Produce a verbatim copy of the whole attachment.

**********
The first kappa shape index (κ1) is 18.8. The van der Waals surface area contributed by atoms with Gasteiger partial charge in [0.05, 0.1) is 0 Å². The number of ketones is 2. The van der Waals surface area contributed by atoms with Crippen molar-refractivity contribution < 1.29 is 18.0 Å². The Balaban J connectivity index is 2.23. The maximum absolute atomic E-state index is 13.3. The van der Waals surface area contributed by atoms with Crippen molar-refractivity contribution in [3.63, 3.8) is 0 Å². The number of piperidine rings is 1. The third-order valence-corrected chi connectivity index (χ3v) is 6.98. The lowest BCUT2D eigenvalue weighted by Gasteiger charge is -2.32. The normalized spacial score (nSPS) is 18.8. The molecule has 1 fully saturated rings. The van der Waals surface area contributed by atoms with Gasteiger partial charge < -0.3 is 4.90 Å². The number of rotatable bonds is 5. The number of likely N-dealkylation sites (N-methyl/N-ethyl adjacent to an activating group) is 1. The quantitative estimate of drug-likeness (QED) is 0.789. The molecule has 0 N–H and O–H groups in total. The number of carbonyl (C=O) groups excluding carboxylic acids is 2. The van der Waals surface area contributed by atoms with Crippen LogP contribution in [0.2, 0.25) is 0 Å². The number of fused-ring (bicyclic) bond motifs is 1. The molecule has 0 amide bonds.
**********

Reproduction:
The first kappa shape index (κ1) is 18.8. The van der Waals surface area contributed by atoms with Gasteiger partial charge in [0.05, 0.1) is 0 Å². The number of ketones is 2. The van der Waals surface area contributed by atoms with Crippen molar-refractivity contribution < 1.29 is 18.0 Å². The Balaban J connectivity index is 2.23. The maximum absolute atomic E-state index is 13.3. The van der Waals surface area contributed by atoms with Crippen molar-refractivity contribution in [3.63, 3.8) is 0 Å². The number of piperidine rings is 1. The third-order valence-corrected chi connectivity index (χ3v) is 6.98. The lowest BCUT2D eigenvalue weighted by Gasteiger charge is -2.32. The normalized spacial score (nSPS) is 18.8. The molecule has 1 fully saturated rings. The van der Waals surface area contributed by atoms with Gasteiger partial charge < -0.3 is 4.90 Å². The number of rotatable bonds is 5. The number of likely N-dealkylation sites (N-methyl/N-ethyl adjacent to an activating group) is 1. The quantitative estimate of drug-likeness (QED) is 0.789. The molecule has 0 N–H and O–H groups in total. The number of carbonyl (C=O) groups excluding carboxylic acids is 2. The van der Waals surface area contributed by atoms with Crippen LogP contribution in [0.2, 0.25) is 0 Å². The number of fused-ring (bicyclic) bond motifs is 1. The molecule has 0 amide bonds.